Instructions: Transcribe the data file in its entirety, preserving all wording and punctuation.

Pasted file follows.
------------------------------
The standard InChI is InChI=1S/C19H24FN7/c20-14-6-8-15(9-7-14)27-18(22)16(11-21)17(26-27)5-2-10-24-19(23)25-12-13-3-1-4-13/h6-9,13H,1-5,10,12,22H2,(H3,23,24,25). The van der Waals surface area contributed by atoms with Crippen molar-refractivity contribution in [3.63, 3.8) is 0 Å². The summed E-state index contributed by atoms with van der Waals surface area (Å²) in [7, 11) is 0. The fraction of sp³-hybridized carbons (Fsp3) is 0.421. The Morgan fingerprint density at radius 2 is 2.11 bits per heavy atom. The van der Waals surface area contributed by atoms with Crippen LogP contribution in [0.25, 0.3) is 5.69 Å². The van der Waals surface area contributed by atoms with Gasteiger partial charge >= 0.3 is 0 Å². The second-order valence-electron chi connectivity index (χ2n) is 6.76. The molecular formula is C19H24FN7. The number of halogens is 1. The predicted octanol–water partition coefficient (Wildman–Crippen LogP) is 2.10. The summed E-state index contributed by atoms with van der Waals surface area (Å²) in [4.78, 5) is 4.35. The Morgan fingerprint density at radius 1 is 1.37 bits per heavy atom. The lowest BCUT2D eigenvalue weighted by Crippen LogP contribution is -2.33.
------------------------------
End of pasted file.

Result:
The standard InChI is InChI=1S/C19H24FN7/c20-14-6-8-15(9-7-14)27-18(22)16(11-21)17(26-27)5-2-10-24-19(23)25-12-13-3-1-4-13/h6-9,13H,1-5,10,12,22H2,(H3,23,24,25). The van der Waals surface area contributed by atoms with Crippen molar-refractivity contribution in [3.63, 3.8) is 0 Å². The summed E-state index contributed by atoms with van der Waals surface area (Å²) in [7, 11) is 0. The fraction of sp³-hybridized carbons (Fsp3) is 0.421. The Morgan fingerprint density at radius 2 is 2.11 bits per heavy atom. The van der Waals surface area contributed by atoms with Crippen LogP contribution in [0.25, 0.3) is 5.69 Å². The van der Waals surface area contributed by atoms with Gasteiger partial charge >= 0.3 is 0 Å². The second-order valence-electron chi connectivity index (χ2n) is 6.76. The molecular formula is C19H24FN7. The number of halogens is 1. The predicted octanol–water partition coefficient (Wildman–Crippen LogP) is 2.10. The summed E-state index contributed by atoms with van der Waals surface area (Å²) in [4.78, 5) is 4.35. The Morgan fingerprint density at radius 1 is 1.37 bits per heavy atom. The lowest BCUT2D eigenvalue weighted by Crippen LogP contribution is -2.33.